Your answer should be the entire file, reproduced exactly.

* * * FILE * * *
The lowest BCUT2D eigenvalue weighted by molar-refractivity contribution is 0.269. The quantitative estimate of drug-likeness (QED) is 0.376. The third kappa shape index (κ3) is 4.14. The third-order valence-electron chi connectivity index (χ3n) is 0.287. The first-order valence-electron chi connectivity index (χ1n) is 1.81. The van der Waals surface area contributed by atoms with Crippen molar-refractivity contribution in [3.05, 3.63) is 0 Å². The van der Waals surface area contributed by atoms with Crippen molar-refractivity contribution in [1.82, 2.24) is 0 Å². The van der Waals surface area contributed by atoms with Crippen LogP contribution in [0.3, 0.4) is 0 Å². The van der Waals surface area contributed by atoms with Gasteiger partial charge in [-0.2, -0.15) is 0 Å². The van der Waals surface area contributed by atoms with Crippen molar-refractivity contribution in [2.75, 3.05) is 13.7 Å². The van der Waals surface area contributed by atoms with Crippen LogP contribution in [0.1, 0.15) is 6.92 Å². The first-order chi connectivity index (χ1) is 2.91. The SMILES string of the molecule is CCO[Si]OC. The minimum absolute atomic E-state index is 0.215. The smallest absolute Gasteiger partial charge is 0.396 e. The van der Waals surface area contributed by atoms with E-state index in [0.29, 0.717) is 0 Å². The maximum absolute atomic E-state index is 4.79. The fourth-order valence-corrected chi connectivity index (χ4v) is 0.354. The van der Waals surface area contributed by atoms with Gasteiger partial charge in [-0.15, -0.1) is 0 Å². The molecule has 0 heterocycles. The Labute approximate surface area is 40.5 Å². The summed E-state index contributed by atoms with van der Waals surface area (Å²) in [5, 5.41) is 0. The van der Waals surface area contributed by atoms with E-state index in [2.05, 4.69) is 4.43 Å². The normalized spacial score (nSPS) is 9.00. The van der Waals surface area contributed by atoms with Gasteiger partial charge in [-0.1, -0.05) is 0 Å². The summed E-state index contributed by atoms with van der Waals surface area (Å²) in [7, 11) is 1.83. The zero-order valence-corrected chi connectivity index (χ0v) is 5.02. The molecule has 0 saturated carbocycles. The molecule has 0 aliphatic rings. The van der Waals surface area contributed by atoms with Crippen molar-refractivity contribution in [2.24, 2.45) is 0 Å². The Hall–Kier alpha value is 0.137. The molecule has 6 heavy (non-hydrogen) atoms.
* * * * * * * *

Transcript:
The lowest BCUT2D eigenvalue weighted by molar-refractivity contribution is 0.269. The quantitative estimate of drug-likeness (QED) is 0.376. The third kappa shape index (κ3) is 4.14. The third-order valence-electron chi connectivity index (χ3n) is 0.287. The first-order valence-electron chi connectivity index (χ1n) is 1.81. The van der Waals surface area contributed by atoms with Crippen molar-refractivity contribution in [3.05, 3.63) is 0 Å². The van der Waals surface area contributed by atoms with Crippen molar-refractivity contribution in [1.82, 2.24) is 0 Å². The van der Waals surface area contributed by atoms with Crippen LogP contribution in [0.3, 0.4) is 0 Å². The van der Waals surface area contributed by atoms with Gasteiger partial charge in [-0.2, -0.15) is 0 Å². The van der Waals surface area contributed by atoms with Crippen molar-refractivity contribution in [2.75, 3.05) is 13.7 Å². The van der Waals surface area contributed by atoms with Crippen LogP contribution in [0.1, 0.15) is 6.92 Å². The first-order chi connectivity index (χ1) is 2.91. The SMILES string of the molecule is CCO[Si]OC. The minimum absolute atomic E-state index is 0.215. The smallest absolute Gasteiger partial charge is 0.396 e. The van der Waals surface area contributed by atoms with E-state index in [0.29, 0.717) is 0 Å². The maximum absolute atomic E-state index is 4.79. The fourth-order valence-corrected chi connectivity index (χ4v) is 0.354. The van der Waals surface area contributed by atoms with Gasteiger partial charge in [-0.15, -0.1) is 0 Å². The molecule has 0 heterocycles. The Labute approximate surface area is 40.5 Å². The summed E-state index contributed by atoms with van der Waals surface area (Å²) in [5, 5.41) is 0. The van der Waals surface area contributed by atoms with E-state index in [2.05, 4.69) is 4.43 Å². The normalized spacial score (nSPS) is 9.00. The van der Waals surface area contributed by atoms with Gasteiger partial charge in [-0.1, -0.05) is 0 Å². The summed E-state index contributed by atoms with van der Waals surface area (Å²) in [7, 11) is 1.83. The zero-order valence-corrected chi connectivity index (χ0v) is 5.02. The molecule has 0 saturated carbocycles. The molecule has 0 aliphatic rings. The van der Waals surface area contributed by atoms with Crippen molar-refractivity contribution in [2.24, 2.45) is 0 Å². The Hall–Kier alpha value is 0.137. The molecule has 6 heavy (non-hydrogen) atoms.